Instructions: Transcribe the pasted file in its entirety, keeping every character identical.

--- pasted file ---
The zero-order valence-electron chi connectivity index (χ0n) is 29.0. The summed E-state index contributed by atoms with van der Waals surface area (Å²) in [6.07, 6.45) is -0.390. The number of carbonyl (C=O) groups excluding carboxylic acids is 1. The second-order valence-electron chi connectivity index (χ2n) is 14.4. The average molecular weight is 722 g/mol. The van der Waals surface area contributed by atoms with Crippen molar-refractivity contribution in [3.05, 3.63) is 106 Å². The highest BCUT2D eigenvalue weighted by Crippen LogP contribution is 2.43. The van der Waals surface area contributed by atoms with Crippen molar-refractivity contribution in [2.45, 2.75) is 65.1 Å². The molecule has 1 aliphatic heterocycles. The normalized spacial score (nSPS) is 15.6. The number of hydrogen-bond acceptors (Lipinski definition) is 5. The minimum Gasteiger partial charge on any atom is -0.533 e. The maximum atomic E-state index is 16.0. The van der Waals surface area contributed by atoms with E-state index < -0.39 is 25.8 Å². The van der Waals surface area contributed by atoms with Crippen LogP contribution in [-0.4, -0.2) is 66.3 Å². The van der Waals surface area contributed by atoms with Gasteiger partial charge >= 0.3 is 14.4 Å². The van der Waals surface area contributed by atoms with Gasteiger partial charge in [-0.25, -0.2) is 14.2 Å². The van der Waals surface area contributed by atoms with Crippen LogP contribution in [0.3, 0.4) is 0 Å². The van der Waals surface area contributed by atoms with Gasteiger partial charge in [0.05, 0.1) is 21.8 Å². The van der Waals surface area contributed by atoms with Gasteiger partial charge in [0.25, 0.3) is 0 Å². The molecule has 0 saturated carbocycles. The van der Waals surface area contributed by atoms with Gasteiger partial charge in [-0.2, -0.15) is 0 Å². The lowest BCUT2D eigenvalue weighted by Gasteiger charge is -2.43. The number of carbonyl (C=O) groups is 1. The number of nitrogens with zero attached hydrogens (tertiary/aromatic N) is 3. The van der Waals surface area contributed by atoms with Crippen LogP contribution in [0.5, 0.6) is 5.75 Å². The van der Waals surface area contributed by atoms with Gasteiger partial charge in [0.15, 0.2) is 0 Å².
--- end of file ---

The zero-order valence-electron chi connectivity index (χ0n) is 29.0. The summed E-state index contributed by atoms with van der Waals surface area (Å²) in [6.07, 6.45) is -0.390. The number of carbonyl (C=O) groups excluding carboxylic acids is 1. The second-order valence-electron chi connectivity index (χ2n) is 14.4. The average molecular weight is 722 g/mol. The van der Waals surface area contributed by atoms with Crippen molar-refractivity contribution in [3.05, 3.63) is 106 Å². The highest BCUT2D eigenvalue weighted by Crippen LogP contribution is 2.43. The van der Waals surface area contributed by atoms with Crippen molar-refractivity contribution in [2.45, 2.75) is 65.1 Å². The molecule has 1 aliphatic heterocycles. The normalized spacial score (nSPS) is 15.6. The number of hydrogen-bond acceptors (Lipinski definition) is 5. The minimum Gasteiger partial charge on any atom is -0.533 e. The maximum atomic E-state index is 16.0. The van der Waals surface area contributed by atoms with E-state index < -0.39 is 25.8 Å². The van der Waals surface area contributed by atoms with Crippen LogP contribution in [-0.4, -0.2) is 66.3 Å². The van der Waals surface area contributed by atoms with Gasteiger partial charge >= 0.3 is 14.4 Å². The van der Waals surface area contributed by atoms with Gasteiger partial charge in [-0.25, -0.2) is 14.2 Å². The van der Waals surface area contributed by atoms with Crippen LogP contribution in [0.3, 0.4) is 0 Å². The van der Waals surface area contributed by atoms with Gasteiger partial charge in [0.05, 0.1) is 21.8 Å². The van der Waals surface area contributed by atoms with Gasteiger partial charge in [0.25, 0.3) is 0 Å². The molecule has 0 saturated carbocycles. The van der Waals surface area contributed by atoms with Gasteiger partial charge in [-0.2, -0.15) is 0 Å². The lowest BCUT2D eigenvalue weighted by Gasteiger charge is -2.43. The number of carbonyl (C=O) groups is 1. The number of nitrogens with zero attached hydrogens (tertiary/aromatic N) is 3. The van der Waals surface area contributed by atoms with Crippen LogP contribution in [0.5, 0.6) is 5.75 Å². The van der Waals surface area contributed by atoms with Gasteiger partial charge in [0.15, 0.2) is 0 Å².